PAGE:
Five conservation groups on Monday filed a lawsuit challenging the Department of Interior’s plans to hold a Central Gulf of Mexico (GOM) lease sale in New Orleans on Wednesday, claiming the Obama administration has failed to address the risks to wildlife and the environment following the Macondo deepwater well blowout two years ago.

The lawsuit, filed in U.S. District Court for the District of Columbia, claims that Interior’s Bureau of Ocean Management (BOEM) failed to heed the lessons from the April 2010 Macondo blowout and Deepwater Horizon explosion and did not obtain “essential” information about the status of species and resources that are “still suffering” from the huge oil spill.

“BOEM is continuing the same irresponsible approach that led to the oil spill and harm still being felt in the Gulf today,” said Southern Environmental Law Center (SELC) Senior Attorney Catherine Wannamaker. “Before selling new leases at ‘ground zero’ for the Gulf oil spill, the government ignored critical information about the spill’s impacts that may have changed how it proceeded and better protected life,” said Wannamaker.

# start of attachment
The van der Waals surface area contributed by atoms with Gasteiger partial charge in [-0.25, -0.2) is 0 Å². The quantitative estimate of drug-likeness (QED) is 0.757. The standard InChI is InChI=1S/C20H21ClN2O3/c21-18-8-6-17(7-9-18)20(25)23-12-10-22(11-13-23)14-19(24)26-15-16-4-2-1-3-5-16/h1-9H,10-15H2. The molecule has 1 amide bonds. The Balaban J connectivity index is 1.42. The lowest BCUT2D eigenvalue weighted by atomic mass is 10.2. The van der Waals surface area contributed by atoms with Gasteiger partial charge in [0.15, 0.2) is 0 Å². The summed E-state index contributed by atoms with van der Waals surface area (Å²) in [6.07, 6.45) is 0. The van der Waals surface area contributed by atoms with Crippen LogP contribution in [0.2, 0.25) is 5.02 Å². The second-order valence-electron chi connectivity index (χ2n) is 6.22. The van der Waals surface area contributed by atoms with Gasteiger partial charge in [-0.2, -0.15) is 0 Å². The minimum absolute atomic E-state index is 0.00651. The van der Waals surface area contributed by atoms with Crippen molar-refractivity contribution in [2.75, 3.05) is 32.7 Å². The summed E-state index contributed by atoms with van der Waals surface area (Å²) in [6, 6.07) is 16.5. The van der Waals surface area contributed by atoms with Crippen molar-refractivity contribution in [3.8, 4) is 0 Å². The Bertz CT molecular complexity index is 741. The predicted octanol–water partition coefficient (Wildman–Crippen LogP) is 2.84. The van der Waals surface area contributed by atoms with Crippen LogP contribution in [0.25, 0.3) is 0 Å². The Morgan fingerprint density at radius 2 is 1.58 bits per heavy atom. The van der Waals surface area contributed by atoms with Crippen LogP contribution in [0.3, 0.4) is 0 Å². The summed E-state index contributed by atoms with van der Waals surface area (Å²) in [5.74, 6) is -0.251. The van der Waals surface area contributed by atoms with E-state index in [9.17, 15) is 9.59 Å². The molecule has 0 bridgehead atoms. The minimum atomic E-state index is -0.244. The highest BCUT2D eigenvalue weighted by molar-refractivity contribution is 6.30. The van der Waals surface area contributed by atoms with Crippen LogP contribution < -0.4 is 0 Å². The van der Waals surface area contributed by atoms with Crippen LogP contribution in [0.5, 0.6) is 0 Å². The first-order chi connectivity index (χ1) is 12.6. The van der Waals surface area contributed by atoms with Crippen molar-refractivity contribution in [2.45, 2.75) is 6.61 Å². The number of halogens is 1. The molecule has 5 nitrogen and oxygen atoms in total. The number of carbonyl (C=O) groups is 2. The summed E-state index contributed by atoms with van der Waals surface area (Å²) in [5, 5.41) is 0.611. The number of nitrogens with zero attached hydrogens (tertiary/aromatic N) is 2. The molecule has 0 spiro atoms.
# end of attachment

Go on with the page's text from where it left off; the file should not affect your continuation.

The SELC, which filed the complaint on behalf of Oceana, Defenders of Wildlife, Natural Resources Defense Council and the Center for Biological Diversity, challenges BOEM’s decision to accept bids from producers for new leases in the GOM as part of Lease Sale 216/222.

The Central GOM lease sale, scheduled to be conducted in New Orleans on Wednesday, would make nearly 38 million acres available and is to include all available unleased areas in the Central Planning Area off the coast of Louisiana, Mississippi and Alabama (see Daily GPI, Jan. 27). The lease sale originally was set for 2011 but was put on hold following the Macondo blowout, after which BOEM called for a supplemental environmental impact statement.

The lease sale includes close to 7,250 unleased blocks that are three to 230 miles offshore in water depths that are nine to more than 11,115 feet deep. BOEM estimates that close to 31 billion bbl of oil and 134 Tcf of gas is undiscovered and technically recoverable in the GOM. In the Central GOM, an estimated 1 bbl of oil and 4 Tcf of gas is estimated to be technically recoverable, according to federal officials.

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